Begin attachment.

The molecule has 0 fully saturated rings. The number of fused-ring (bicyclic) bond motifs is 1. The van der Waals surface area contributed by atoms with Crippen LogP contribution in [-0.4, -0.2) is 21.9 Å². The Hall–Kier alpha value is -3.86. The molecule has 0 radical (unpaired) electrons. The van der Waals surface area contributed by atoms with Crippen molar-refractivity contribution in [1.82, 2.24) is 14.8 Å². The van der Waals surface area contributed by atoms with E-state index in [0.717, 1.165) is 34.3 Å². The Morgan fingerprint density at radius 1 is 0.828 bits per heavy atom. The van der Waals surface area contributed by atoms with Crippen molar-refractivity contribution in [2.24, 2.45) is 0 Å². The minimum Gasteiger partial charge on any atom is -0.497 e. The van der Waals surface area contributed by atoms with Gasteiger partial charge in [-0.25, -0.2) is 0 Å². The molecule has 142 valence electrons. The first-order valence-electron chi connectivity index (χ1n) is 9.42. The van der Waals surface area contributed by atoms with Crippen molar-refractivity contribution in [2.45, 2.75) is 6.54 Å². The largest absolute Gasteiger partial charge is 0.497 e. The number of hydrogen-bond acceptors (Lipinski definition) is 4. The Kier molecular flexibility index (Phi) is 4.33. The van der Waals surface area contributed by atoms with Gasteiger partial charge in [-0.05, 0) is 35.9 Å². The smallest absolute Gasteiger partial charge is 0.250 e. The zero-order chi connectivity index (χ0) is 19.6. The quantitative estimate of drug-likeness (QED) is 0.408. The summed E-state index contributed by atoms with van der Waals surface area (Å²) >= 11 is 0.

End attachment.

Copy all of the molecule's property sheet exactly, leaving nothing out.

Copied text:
The molecule has 0 fully saturated rings. The number of fused-ring (bicyclic) bond motifs is 1. The van der Waals surface area contributed by atoms with Crippen LogP contribution in [-0.4, -0.2) is 21.9 Å². The Hall–Kier alpha value is -3.86. The molecule has 0 radical (unpaired) electrons. The van der Waals surface area contributed by atoms with Crippen molar-refractivity contribution in [1.82, 2.24) is 14.8 Å². The van der Waals surface area contributed by atoms with E-state index in [0.717, 1.165) is 34.3 Å². The Morgan fingerprint density at radius 1 is 0.828 bits per heavy atom. The van der Waals surface area contributed by atoms with Crippen molar-refractivity contribution in [2.24, 2.45) is 0 Å². The minimum Gasteiger partial charge on any atom is -0.497 e. The van der Waals surface area contributed by atoms with Gasteiger partial charge in [-0.25, -0.2) is 0 Å². The molecule has 142 valence electrons. The first-order valence-electron chi connectivity index (χ1n) is 9.42. The van der Waals surface area contributed by atoms with Crippen molar-refractivity contribution in [2.45, 2.75) is 6.54 Å². The largest absolute Gasteiger partial charge is 0.497 e. The number of hydrogen-bond acceptors (Lipinski definition) is 4. The Kier molecular flexibility index (Phi) is 4.33. The van der Waals surface area contributed by atoms with Gasteiger partial charge in [-0.05, 0) is 35.9 Å². The smallest absolute Gasteiger partial charge is 0.250 e. The zero-order chi connectivity index (χ0) is 19.6. The quantitative estimate of drug-likeness (QED) is 0.408. The summed E-state index contributed by atoms with van der Waals surface area (Å²) >= 11 is 0.